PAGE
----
Decentralization in WHO: advantages and challenges
Decentralization in WHO:advantages and challenges Zsuzsanna Jakab WHO Regional Director for Europe
Best business practice: when to decentralize?• The overall principle of subsidiarity• Where a strong level of individualized customer service is needed – Countries of our 6 regions have vastly diverse health needs, which require highly tailored/specific solutions• Where there are many store locations – WHO has 150 country offices• Where there is a need for coordination – Numerous and increasing number of stakeholders in the public health arena!• Where innovations change the business model directly – Adaptation of innovations to regional and country needs• Where speed of delivery matters – Our ability to act in emergency situations hinges on this Source: The CFO guidebook (http://www.accountingtools.com/book-cfo).
Unique decentralization concept of WHO anchored in the Constitution• A valuable feature to be safeguarded• Allows for a more tailored response to the diversity of health needs through the concept of regional organizations• Reflects the intentions of the founding fathers of the Constitution for a bottom-up, Member-States-based Organization• The range and complexity of tasks in WHO’s Constitution require action at different levels, in the spirit of one WHO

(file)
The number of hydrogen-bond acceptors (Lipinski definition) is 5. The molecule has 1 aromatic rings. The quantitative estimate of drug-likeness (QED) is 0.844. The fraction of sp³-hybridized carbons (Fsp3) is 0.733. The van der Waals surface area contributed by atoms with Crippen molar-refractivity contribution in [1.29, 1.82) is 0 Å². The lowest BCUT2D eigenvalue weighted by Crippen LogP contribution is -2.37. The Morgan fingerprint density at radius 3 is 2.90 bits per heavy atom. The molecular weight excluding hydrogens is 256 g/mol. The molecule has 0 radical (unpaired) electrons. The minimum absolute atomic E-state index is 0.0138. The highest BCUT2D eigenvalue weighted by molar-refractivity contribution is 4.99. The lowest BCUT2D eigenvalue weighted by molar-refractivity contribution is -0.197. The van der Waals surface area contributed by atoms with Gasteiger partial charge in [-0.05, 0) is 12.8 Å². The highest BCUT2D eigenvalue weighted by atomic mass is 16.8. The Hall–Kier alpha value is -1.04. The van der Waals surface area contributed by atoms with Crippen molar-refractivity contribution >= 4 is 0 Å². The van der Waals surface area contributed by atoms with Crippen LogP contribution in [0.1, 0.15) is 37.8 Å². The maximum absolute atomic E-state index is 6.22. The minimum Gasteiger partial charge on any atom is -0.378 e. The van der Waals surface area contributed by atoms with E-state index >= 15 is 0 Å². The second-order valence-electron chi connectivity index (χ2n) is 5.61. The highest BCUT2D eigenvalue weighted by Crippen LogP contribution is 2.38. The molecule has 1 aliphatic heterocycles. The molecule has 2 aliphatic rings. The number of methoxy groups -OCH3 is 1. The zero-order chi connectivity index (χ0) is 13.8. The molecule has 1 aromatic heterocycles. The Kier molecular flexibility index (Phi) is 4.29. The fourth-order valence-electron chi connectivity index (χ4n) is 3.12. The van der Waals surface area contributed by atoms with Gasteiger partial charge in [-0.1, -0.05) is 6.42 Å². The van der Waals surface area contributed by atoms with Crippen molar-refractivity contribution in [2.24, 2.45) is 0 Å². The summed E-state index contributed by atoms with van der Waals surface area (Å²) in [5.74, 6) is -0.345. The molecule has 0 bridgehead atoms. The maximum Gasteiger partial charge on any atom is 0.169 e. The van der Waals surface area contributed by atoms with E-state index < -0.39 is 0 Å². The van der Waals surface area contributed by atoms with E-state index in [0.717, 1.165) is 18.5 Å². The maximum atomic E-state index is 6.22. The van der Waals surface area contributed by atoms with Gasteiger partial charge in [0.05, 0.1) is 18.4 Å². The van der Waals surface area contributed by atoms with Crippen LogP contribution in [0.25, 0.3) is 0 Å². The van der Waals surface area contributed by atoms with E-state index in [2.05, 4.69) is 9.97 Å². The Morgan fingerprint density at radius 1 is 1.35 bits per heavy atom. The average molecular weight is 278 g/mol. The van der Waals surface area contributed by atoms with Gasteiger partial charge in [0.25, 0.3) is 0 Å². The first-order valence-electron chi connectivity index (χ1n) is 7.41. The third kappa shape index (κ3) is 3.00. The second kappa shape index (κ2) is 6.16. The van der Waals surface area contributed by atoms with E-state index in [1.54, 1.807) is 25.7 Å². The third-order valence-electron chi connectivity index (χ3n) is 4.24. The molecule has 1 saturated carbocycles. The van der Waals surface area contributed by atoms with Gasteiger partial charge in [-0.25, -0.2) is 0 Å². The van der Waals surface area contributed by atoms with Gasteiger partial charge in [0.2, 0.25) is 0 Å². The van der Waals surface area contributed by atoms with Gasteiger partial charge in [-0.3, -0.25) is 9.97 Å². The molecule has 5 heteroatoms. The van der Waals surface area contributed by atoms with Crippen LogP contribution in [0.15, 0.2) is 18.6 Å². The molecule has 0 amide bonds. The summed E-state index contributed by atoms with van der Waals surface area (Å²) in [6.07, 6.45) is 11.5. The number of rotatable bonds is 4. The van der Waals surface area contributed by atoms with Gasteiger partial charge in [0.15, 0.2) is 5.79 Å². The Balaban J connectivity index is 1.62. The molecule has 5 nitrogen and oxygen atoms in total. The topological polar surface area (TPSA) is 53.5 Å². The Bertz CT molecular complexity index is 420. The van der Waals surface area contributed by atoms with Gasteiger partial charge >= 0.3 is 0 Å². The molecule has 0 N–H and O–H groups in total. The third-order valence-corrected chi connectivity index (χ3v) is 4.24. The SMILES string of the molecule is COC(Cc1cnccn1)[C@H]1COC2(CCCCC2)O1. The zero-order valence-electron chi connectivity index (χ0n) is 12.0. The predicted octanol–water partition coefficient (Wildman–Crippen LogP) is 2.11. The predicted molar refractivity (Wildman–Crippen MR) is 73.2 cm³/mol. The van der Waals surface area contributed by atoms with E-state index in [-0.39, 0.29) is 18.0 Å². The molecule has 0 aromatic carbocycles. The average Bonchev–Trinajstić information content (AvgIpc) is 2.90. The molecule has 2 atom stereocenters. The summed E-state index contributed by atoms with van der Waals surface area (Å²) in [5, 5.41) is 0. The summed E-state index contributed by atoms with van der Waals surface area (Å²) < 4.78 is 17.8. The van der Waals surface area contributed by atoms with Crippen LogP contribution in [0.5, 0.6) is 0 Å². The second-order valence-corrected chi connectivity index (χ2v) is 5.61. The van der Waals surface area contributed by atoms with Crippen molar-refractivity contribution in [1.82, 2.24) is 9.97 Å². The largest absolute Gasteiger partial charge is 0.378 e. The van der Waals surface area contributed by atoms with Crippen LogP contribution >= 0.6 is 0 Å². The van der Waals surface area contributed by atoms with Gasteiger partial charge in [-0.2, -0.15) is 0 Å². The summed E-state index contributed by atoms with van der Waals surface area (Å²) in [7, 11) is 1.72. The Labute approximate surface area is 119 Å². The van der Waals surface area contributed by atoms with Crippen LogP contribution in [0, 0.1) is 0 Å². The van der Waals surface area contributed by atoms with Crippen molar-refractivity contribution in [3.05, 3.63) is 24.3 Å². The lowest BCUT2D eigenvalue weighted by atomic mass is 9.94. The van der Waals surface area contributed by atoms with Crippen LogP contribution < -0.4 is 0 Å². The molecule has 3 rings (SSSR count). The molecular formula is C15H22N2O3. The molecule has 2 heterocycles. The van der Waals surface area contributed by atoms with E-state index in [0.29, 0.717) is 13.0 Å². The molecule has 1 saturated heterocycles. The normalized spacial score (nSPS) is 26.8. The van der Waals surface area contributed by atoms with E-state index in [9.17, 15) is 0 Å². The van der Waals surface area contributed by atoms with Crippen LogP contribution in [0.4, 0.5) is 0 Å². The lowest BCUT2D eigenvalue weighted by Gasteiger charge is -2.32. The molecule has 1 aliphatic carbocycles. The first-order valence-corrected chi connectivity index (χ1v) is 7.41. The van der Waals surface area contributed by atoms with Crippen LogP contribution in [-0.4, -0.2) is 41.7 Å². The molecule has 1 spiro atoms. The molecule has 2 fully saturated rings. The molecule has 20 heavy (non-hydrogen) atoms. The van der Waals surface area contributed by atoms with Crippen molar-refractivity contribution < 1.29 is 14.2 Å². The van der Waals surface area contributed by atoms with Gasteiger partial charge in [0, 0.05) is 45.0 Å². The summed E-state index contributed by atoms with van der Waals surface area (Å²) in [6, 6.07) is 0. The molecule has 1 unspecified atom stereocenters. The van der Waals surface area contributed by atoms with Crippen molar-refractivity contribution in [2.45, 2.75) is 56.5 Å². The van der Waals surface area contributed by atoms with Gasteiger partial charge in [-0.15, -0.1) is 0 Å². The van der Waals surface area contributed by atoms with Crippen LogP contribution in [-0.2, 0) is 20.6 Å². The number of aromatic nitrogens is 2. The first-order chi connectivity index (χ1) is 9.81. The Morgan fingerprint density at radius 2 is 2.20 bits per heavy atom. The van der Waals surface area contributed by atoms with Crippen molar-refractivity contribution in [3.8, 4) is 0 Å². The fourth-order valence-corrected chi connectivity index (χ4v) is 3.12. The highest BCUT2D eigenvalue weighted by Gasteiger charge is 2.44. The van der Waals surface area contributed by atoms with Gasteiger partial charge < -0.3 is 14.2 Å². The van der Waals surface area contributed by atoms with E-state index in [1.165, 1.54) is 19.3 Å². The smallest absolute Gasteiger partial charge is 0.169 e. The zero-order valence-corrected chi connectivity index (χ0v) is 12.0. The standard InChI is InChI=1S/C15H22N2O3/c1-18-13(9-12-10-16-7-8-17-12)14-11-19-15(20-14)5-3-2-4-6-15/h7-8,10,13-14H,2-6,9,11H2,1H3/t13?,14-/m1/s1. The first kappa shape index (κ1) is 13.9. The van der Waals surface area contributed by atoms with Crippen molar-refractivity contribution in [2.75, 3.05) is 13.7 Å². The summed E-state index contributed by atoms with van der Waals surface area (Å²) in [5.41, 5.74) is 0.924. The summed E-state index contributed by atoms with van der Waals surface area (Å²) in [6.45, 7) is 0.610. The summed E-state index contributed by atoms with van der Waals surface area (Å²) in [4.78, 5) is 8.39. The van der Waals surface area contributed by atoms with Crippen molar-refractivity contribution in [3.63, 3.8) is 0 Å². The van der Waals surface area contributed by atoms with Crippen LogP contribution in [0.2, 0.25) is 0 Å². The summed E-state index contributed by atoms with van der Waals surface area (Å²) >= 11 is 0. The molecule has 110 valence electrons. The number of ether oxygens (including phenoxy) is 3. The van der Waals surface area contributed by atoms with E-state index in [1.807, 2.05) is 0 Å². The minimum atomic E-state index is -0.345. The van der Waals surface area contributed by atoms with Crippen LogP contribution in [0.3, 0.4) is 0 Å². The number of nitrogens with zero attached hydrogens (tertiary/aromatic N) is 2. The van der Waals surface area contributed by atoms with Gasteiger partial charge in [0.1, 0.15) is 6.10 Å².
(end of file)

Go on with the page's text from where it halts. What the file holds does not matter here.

WHO specificity: regional directorselected by the regions’ Member States • Strengthens accountability • Strengthens legitimacy • Strengthens involvement of and ownership by Member States • Brings governance and oversight closer to Member States • But full and coherent integration needed of the regions into our global Organization
Challenges of decentralization• Comes with costs• Brings a complexity to coordination and management issues• Requires special efforts by us all to ensure One WHO as a coherent, seamless global organization working as one
Personal reflectionsWhen I left the WHO Regional Office for Europe in 2002:• our work was focused and prioritized, mainly with a predictable but small regular budget;• we had a limited number of stakeholders.When I returned, I found an Organization with:• more corporate spirit and action at the senior level (credit to the WHO Director-General (DG) and Global Policy Group (GPG));• unpredictable funding (now addressed through reform);• many stakeholders and complex governance issues reflecting health’s importance in global development.
Progress in recent years• Open, transparent, inclusive governing bodies, driven by Member States (as foreseen in Constitution)• Strengthened WHO corporate management culture: – Crucial role of GPG led by DG; – Global Management System (GSM) helping to ensure transparent and uniform management practices; – Horizontal networks to be further developed, also in technical areas.
Remaining key decentralization challenges• Relations with stakeholders and global health governance• Clarity in roles and functions of the 3 levels of the Organization• Resource allocation and management to reflect the above• Framework for full accountability• Collaboration with Member States and country presence